Amigos de Sucre

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Archive for the ‘General’ Category

Why it pays to speak Spanish

Tuesday, November 13th, 2007

If you go into a shop in Europe, then the prices of the items on sale are usually on display. They are fixed an non-negotiable.

If you take a taxi in Europe, then the price is shown on the meter. It depends on the distance travelled and maybe the time of day.

In Bolivia, things work a bit differently. For a start, taxi fares are agreed in advance, and are normally a fixed price for anywhere within the local town, but per person. It is, however, possible to arrange a discount when travelling in a group and you fill the taxi up.

Then there are the shops and the markets – you can bargain with the vendors and arrange a lower price if, for example, you want to buy more than one item.

This obviously takes some getting used to, and is made easier if you can speak Spanish well enough. If you don’t, then your efforts will be less successful.

It is a fact of life in Bolivia, that tourists who speak Spanish (or at least attempt to) get a better deal when buying products and services.

But there is another factor in the buying equation that should not be ignored – being accompanied by a Bolivian. This can often knock the price down a little more.

And if know exactly what you want and can get a Bolivian friend to go into the shop on their own and buy it for you, you may even save an extra Boliviano on top.

I remember that a taxi ride in Sucre used to cost 3 Bolivianos per person, regardless of distance. For 3 people I could knock the price down to 7Bs, if one person was a Bolivian, they might even get it down to 6Bs.

In Cochabamba our Bolivian friends even stopped the taxis to ask them to take us for 1Bs/person. There were so many taxis in the queue (and we were 24 people in the group) that if a driver wouldn’t agree to the price, then they would just ask the next one. It worked!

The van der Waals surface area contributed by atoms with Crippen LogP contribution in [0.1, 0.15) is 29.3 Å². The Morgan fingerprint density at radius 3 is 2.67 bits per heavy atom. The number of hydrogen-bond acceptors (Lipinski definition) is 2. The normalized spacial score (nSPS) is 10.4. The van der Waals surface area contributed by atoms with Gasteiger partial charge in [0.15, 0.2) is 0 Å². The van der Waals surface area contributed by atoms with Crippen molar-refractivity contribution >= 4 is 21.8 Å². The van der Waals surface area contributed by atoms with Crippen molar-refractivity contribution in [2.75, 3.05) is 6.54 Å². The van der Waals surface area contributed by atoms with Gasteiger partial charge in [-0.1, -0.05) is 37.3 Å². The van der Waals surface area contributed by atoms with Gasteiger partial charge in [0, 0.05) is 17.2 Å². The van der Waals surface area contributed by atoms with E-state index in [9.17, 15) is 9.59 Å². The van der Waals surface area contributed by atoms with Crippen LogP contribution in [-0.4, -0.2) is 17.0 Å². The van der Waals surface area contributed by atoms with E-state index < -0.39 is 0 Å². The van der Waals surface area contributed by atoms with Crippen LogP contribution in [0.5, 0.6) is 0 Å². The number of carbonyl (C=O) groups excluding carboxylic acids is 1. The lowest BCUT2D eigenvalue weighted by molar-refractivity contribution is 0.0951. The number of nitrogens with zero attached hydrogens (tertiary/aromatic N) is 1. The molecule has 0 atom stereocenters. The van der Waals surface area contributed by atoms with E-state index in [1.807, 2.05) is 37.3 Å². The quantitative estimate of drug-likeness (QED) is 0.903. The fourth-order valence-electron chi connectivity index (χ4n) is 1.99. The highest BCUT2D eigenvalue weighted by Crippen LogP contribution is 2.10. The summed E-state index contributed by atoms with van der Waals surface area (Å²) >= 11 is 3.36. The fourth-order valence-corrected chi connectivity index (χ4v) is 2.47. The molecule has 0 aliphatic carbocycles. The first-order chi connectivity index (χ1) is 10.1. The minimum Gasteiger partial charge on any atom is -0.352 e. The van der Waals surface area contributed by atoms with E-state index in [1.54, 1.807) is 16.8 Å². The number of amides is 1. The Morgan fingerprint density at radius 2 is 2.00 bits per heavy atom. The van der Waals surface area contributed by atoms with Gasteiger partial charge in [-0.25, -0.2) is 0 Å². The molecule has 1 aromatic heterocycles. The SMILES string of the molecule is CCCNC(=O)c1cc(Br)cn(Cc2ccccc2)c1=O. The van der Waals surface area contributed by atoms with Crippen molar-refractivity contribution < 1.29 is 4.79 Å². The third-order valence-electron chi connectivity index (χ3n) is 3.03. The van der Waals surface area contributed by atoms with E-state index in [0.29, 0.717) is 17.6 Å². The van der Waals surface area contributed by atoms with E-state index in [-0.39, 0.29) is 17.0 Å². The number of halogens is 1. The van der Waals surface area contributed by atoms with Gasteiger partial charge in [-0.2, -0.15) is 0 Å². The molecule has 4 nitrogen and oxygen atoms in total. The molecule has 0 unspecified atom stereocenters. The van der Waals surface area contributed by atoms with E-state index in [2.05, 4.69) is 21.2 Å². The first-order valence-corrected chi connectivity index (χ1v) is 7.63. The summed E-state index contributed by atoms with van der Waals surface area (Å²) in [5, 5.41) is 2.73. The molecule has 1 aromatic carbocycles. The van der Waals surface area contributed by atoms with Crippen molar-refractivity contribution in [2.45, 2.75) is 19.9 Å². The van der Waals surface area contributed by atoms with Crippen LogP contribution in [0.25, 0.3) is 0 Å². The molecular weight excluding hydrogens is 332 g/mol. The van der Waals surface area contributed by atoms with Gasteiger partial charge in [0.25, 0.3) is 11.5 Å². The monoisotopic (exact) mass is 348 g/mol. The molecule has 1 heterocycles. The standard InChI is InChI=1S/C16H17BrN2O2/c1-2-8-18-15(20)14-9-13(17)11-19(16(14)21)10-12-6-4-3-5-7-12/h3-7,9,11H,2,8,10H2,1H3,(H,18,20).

So it really does pay to speak Spanish!

Internet cafés

Saturday, November 3rd, 2007

If you want to stay in touch with the rest of the world during a visit to Bolivia, you will inevitably find your way to an internet café. In Sucre there were several during my visit, and I also used one in La Paz. Although I am sure that there have been improvements since, there was a noticeable difference in the service quality between the different cafés.

A new internet café being built in Sucre, July 2000

Firstly, the connection in La Paz was much faster and more stable than in Sucre – I think the hardware was probably newer as well.

In Sucre, those cafés affiliated to the national telecommunications provider, Entelnet, definitely appeared to be faster.

La Paz was slightly more expensive, but all the cafés I visited offered good value for money – except one. A smaller, private internet café in Sucre (I think it was in the Calle Audencia) was so slow, that I was unable to read my webmail. As I left, I spotted a 56k modem at work and guess that the network was probably sharing this one analogue line.

As with any public computer, security is an important issue when using these facilities.  It is worth learning how to clear a web browser cache and cookies beforehand, as the computers may just be standard installations and not use any special software to reset them after one customer has finished as is common in European countries.

Child workers in Bolivia

Tuesday, October 30th, 2007

Having reported on the abandoned children last week, it reminded me of the children that I saw in Bolivia working themselves to earn extra money for their families.